Who is keeping the economy of Castrolandia afloat? As it turns out, the lion’s share of the responsibility lies with Cuban exiles and Canadian tourists. As loathsome as the Canadian fun-seeking tourists are, however, they pale in comparison to a whole lot of Cuban exiles.
First, contemplate how exiles bear the largest share of the blame for the flow of foreign cash and goods into Castrolandia.
The chart above, from the latest issue of National Geographic, may not be precisely correct, but it does reveal two undeniable patterns:
1. The ebb and flow of Cuban emigration from 1959 to present, which culminates in a massive extended tsunami after 1994 — a wave that is about to increase if the so-called travel “reforms” go into effect.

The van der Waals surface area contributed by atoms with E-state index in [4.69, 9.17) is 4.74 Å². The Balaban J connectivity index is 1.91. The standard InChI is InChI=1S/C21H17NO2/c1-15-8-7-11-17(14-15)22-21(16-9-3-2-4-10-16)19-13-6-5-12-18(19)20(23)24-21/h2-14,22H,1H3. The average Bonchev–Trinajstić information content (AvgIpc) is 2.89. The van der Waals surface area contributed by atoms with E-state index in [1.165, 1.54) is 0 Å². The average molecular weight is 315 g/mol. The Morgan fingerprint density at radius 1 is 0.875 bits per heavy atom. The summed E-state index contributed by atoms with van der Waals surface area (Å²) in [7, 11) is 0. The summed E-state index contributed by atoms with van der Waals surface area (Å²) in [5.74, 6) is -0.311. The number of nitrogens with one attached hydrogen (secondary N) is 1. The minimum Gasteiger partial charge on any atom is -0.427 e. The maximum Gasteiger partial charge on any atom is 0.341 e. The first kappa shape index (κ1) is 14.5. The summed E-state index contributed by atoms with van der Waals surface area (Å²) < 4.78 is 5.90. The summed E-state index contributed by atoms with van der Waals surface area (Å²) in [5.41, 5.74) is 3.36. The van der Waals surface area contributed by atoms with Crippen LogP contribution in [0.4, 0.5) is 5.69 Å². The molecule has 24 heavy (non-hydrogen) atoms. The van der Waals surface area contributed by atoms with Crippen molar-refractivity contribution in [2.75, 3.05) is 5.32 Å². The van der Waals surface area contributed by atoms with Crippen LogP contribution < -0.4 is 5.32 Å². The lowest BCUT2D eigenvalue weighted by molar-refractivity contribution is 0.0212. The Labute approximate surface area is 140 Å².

2. The fact that the post-1994 tsunami is linked with an even more massive flow of cash back into the island. At first it was 240 million dollars, in 1994. Last year it was 2.3 billion dollars. The title of the chart says it all: “Cubans out, Dollars in.”
Then, contemplate the tourists’ share of the blame.
This chart breaks down the flow of tourists to Cuba (red) alongside the number of Cubans living abroad (blue). As this chart shows, Canada dwarfs all other nations, by a wide margin. But who is second, not far behind? The United States. And, if these figures are correct, a whopping 85 percent of U.S. tourists are Cuban exiles. This means that all of those people-to-people junkets are dwarfed by the number of Cuban exiles who visit the island.
By the rivers of Babylon, there we did not weep, but we did keep shuttling back and forth to Zion, loaded with goodies, becoming one with our captors, cheering them with our electric appliances and dollars.